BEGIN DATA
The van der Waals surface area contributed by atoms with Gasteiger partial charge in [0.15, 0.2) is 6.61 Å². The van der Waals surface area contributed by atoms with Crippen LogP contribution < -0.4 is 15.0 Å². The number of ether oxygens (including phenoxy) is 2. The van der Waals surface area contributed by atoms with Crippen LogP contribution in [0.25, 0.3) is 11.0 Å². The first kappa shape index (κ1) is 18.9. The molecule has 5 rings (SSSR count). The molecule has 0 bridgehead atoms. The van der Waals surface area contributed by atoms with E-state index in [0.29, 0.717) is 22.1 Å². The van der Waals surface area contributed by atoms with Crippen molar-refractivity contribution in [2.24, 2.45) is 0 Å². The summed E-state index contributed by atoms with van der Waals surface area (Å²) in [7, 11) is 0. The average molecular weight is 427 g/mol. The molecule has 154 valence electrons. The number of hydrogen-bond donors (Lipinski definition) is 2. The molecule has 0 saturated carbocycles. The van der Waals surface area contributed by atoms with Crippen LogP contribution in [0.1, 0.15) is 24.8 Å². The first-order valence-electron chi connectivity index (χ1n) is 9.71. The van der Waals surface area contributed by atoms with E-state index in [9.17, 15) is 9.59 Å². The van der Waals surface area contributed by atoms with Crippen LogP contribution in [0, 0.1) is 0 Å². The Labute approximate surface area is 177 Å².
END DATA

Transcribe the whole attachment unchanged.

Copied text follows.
The van der Waals surface area contributed by atoms with Gasteiger partial charge in [0.15, 0.2) is 6.61 Å². The van der Waals surface area contributed by atoms with Crippen LogP contribution < -0.4 is 15.0 Å². The number of ether oxygens (including phenoxy) is 2. The van der Waals surface area contributed by atoms with Crippen LogP contribution in [0.25, 0.3) is 11.0 Å². The first kappa shape index (κ1) is 18.9. The molecule has 5 rings (SSSR count). The molecule has 0 bridgehead atoms. The van der Waals surface area contributed by atoms with E-state index in [0.29, 0.717) is 22.1 Å². The van der Waals surface area contributed by atoms with Crippen molar-refractivity contribution in [2.24, 2.45) is 0 Å². The summed E-state index contributed by atoms with van der Waals surface area (Å²) in [7, 11) is 0. The average molecular weight is 427 g/mol. The molecule has 154 valence electrons. The number of hydrogen-bond donors (Lipinski definition) is 2. The molecule has 0 saturated carbocycles. The van der Waals surface area contributed by atoms with Crippen LogP contribution in [0.1, 0.15) is 24.8 Å². The first-order valence-electron chi connectivity index (χ1n) is 9.71. The van der Waals surface area contributed by atoms with E-state index in [9.17, 15) is 9.59 Å². The van der Waals surface area contributed by atoms with Crippen LogP contribution in [0, 0.1) is 0 Å². The Labute approximate surface area is 177 Å².